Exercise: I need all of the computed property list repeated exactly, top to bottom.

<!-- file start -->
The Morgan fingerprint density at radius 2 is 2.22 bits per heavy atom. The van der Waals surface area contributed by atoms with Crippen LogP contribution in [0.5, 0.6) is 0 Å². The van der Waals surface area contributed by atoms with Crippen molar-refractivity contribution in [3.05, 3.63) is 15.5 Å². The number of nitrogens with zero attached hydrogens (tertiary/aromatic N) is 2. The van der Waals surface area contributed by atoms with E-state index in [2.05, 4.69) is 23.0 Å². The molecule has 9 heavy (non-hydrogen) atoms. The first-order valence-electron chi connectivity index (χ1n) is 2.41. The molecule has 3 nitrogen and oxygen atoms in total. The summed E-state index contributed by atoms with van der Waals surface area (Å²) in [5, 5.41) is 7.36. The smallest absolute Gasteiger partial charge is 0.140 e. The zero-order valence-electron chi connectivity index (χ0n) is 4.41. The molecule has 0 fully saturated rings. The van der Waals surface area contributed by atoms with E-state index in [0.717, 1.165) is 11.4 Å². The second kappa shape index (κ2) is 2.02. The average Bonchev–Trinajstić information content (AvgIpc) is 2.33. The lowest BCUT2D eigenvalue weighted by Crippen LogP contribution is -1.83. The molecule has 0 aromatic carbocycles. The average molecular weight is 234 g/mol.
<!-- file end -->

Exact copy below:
The Morgan fingerprint density at radius 2 is 2.22 bits per heavy atom. The van der Waals surface area contributed by atoms with Crippen LogP contribution in [0.5, 0.6) is 0 Å². The van der Waals surface area contributed by atoms with Crippen molar-refractivity contribution in [3.05, 3.63) is 15.5 Å². The number of nitrogens with zero attached hydrogens (tertiary/aromatic N) is 2. The van der Waals surface area contributed by atoms with E-state index in [2.05, 4.69) is 23.0 Å². The molecule has 9 heavy (non-hydrogen) atoms. The first-order valence-electron chi connectivity index (χ1n) is 2.41. The molecule has 3 nitrogen and oxygen atoms in total. The summed E-state index contributed by atoms with van der Waals surface area (Å²) in [5, 5.41) is 7.36. The smallest absolute Gasteiger partial charge is 0.140 e. The zero-order valence-electron chi connectivity index (χ0n) is 4.41. The molecule has 0 fully saturated rings. The van der Waals surface area contributed by atoms with E-state index in [0.717, 1.165) is 11.4 Å². The second kappa shape index (κ2) is 2.02. The average Bonchev–Trinajstić information content (AvgIpc) is 2.33. The lowest BCUT2D eigenvalue weighted by Crippen LogP contribution is -1.83. The molecule has 0 aromatic carbocycles. The average molecular weight is 234 g/mol.